Brown (Emeritus, Politics/Oxford Univ.; The Rise and Fall of Communism, 2009, etc.) addresses an apparent paradox in attitudes about political leaders.
While people are presumed to prefer strong leaders, the author contends that leaders who attempt to appear overtly strong are actually less effective than more self-effacing ones. By the “strong leader” of the title, Brown means leaders who seize the responsibility for decision-making in all spheres of government, without deferring to colleagues with greater expertise in their areas of responsibility. Such leaders are essential to some authoritarian regimes, such as the fascist states of the 1930s or the "cult of personality" communist states like Russia under Stalin or North Korea today, but they appear in democracies as well, usually with unfortunate results. Regardless of the form of government, Brown argues that while the man on the white horse may cut the most striking figure, he is more likely to make faulty decisions on his own than will someone who governs through persuasion and consensus. The author therefore deplores the tendency for presidents or premiers to take personal credit for achievements properly attributable to their party or government—he is particularly hard on Tony Blair in this regard—and of media to emphasize the influence of these leaders at the expense of other senior ministers. Accessible if somewhat dry in tone, this wide-ranging survey of regimes from the early 20th century to the present illuminates the author’s thesis by contrasting the governing styles of a host of such leaders as Mao Zedong and Margaret Thatcher, on the one hand, with those of Deng Xiaoping and Clement Attlee on the other. Occasionally, it seems that Brown was torn between writing solely to press his point about effective leadership and producing a scholarly and thus more inclusive survey of political leadership styles and results regardless of their relevance to his overall theme.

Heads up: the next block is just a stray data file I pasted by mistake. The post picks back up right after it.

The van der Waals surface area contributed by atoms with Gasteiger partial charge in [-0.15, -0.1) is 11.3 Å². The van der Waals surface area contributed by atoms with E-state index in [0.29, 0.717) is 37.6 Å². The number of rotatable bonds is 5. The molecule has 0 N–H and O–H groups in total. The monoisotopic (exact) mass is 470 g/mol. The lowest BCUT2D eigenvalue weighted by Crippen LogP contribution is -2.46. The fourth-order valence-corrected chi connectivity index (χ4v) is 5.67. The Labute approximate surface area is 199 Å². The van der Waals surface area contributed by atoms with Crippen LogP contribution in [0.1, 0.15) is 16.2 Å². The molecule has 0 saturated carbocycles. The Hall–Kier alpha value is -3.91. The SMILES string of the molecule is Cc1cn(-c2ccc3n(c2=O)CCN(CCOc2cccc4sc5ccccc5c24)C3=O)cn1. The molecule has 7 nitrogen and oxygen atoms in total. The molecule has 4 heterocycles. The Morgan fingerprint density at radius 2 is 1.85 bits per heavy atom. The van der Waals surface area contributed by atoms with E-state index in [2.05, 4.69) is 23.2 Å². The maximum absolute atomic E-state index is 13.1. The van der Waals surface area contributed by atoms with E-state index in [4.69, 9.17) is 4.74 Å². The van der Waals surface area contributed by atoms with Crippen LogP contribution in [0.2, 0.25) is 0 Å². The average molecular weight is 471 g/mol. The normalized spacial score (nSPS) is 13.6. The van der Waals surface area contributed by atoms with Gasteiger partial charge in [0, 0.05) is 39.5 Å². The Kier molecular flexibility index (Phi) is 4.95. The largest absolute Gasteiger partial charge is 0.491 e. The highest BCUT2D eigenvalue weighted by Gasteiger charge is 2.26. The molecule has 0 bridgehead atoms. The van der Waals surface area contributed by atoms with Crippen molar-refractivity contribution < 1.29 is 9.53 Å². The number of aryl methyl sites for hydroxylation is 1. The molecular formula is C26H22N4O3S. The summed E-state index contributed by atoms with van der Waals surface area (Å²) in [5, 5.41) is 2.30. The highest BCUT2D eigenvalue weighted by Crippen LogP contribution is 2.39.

A sure-handed historical review with an engaging viewpoint.